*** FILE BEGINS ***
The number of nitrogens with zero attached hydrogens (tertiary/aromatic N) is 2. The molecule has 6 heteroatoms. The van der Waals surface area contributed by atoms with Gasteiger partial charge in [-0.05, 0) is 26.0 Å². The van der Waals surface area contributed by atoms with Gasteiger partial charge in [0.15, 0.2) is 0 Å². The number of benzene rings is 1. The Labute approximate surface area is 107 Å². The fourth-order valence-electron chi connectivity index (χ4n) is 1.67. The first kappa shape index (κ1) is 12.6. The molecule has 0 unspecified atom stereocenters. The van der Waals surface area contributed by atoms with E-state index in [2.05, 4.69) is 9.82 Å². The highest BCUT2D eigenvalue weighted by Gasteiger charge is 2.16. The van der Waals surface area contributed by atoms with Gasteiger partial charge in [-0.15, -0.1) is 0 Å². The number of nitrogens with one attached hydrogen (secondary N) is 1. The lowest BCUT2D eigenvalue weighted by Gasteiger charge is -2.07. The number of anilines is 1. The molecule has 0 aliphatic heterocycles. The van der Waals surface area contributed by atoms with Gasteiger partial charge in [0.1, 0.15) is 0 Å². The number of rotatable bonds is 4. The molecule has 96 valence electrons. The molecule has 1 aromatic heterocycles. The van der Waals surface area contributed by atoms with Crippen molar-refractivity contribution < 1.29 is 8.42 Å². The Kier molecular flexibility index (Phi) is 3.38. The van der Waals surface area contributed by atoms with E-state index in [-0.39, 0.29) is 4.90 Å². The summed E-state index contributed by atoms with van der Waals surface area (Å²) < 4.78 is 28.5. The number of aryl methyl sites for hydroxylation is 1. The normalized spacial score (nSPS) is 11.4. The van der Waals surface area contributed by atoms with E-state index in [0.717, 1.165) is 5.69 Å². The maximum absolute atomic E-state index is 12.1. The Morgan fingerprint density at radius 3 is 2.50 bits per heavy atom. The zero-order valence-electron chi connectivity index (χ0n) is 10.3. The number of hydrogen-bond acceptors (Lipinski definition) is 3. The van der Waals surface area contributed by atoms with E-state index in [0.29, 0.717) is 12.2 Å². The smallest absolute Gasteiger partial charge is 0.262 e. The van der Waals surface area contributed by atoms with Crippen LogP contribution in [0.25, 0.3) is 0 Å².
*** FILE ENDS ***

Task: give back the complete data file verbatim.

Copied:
The number of nitrogens with zero attached hydrogens (tertiary/aromatic N) is 2. The molecule has 6 heteroatoms. The van der Waals surface area contributed by atoms with Gasteiger partial charge in [-0.05, 0) is 26.0 Å². The van der Waals surface area contributed by atoms with Gasteiger partial charge in [0.15, 0.2) is 0 Å². The number of benzene rings is 1. The Labute approximate surface area is 107 Å². The fourth-order valence-electron chi connectivity index (χ4n) is 1.67. The first kappa shape index (κ1) is 12.6. The molecule has 0 unspecified atom stereocenters. The van der Waals surface area contributed by atoms with E-state index in [2.05, 4.69) is 9.82 Å². The highest BCUT2D eigenvalue weighted by Gasteiger charge is 2.16. The van der Waals surface area contributed by atoms with Gasteiger partial charge in [-0.15, -0.1) is 0 Å². The number of nitrogens with one attached hydrogen (secondary N) is 1. The lowest BCUT2D eigenvalue weighted by Gasteiger charge is -2.07. The number of anilines is 1. The molecule has 0 aliphatic heterocycles. The van der Waals surface area contributed by atoms with Gasteiger partial charge in [0.1, 0.15) is 0 Å². The number of rotatable bonds is 4. The molecule has 96 valence electrons. The molecule has 1 aromatic heterocycles. The van der Waals surface area contributed by atoms with Crippen molar-refractivity contribution < 1.29 is 8.42 Å². The Kier molecular flexibility index (Phi) is 3.38. The van der Waals surface area contributed by atoms with E-state index in [-0.39, 0.29) is 4.90 Å². The summed E-state index contributed by atoms with van der Waals surface area (Å²) < 4.78 is 28.5. The number of aryl methyl sites for hydroxylation is 1. The normalized spacial score (nSPS) is 11.4. The van der Waals surface area contributed by atoms with E-state index in [0.717, 1.165) is 5.69 Å². The maximum absolute atomic E-state index is 12.1. The Morgan fingerprint density at radius 3 is 2.50 bits per heavy atom. The zero-order valence-electron chi connectivity index (χ0n) is 10.3. The number of hydrogen-bond acceptors (Lipinski definition) is 3. The van der Waals surface area contributed by atoms with E-state index in [0.29, 0.717) is 12.2 Å². The smallest absolute Gasteiger partial charge is 0.262 e. The van der Waals surface area contributed by atoms with Crippen LogP contribution in [0.25, 0.3) is 0 Å².